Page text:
This also is alluding to Elijah’s successor in prophets: Elisha, who does this same thing that Jesus is doing, albeit for 100 not 5000. He feeds 100 people with two loaves of bread. This happens in 2 Kings 4. So this idea of feeding 5000 people, plus women and children, with five loaves of bread and two fish is certainly something that is within God’s capabilities. So this is not a miracle that is teaching us something new about God, we knew this from the Old Testament.

But I want to bring up another option. I don’t think this is how this miracle happened, although it could have, rather I think this is how a miracle like this would happen today. This is how God works in our world today, so it might’ve been the way God works back then too. In the gospel of John, when they bring up this story, they don’t say the disciples had five loaves of bread and two fish, but rather they say that a little boy was there who had five loaves of bread and two fish. A little boy walks up and offers his lunch to the disciples; a meager offering, but he offers his lunch to them, he sacrifices for himself and offers his lunch to Jesus.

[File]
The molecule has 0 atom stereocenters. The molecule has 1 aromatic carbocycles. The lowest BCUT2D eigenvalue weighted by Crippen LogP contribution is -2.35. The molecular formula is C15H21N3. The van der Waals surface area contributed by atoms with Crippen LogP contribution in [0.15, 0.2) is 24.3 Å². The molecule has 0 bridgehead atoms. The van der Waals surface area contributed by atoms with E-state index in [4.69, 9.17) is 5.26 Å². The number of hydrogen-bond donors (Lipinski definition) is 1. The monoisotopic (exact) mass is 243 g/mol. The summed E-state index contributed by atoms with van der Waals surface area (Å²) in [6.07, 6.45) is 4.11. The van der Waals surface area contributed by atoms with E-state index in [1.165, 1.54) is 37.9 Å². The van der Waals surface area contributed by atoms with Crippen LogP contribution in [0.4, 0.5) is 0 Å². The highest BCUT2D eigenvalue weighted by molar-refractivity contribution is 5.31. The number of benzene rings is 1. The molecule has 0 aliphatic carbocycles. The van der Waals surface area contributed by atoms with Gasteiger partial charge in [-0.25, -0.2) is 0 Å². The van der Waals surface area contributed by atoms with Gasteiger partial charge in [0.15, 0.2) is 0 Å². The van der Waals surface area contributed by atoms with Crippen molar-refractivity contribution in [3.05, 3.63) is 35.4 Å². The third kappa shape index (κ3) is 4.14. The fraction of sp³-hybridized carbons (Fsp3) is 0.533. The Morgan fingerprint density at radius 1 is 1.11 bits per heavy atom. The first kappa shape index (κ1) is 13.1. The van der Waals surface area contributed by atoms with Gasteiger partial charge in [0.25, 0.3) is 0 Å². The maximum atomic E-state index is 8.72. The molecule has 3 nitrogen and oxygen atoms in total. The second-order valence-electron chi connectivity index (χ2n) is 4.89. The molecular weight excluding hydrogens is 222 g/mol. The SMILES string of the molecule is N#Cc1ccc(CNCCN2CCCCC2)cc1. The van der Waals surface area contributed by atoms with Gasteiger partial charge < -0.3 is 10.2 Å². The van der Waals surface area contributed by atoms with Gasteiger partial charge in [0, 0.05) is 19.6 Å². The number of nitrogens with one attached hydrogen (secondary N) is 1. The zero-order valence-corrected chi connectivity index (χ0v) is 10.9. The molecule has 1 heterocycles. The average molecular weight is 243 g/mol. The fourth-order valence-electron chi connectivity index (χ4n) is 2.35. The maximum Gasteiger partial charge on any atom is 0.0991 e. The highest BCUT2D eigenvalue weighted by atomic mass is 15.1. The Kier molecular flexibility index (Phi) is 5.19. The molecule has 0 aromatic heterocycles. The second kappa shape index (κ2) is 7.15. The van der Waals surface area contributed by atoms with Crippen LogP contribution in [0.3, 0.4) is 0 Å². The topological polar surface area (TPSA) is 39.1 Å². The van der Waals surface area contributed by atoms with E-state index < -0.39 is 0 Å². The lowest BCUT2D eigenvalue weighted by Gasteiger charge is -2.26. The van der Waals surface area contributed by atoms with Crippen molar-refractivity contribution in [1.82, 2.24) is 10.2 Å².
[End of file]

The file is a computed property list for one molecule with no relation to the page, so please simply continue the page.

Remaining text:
And I wondered if maybe the miracle happened like that. Within the 5000 people were lunches. Some people had brought food, and within those 5000 people there was enough for all. And this little boy offering his food to the disciples, and the disciples going out into the group; I wonder if as they came upon these groups of 50 people and they started offering food to them, sometimes they would offer bread to them and then someone said “no I have enough, but here is some of my lunch. Give that to the next group.” So some would take food from the disciples, but others would give food. Within the 5000 there was enough food, it just wasn’t in everyone’s hands, and when everyone offered what they had to Jesus there was enough. Reality is there is enough in this world, and if we look out for our neighbor there is enough. There would not be scarcity if we all just cared about the person next to us.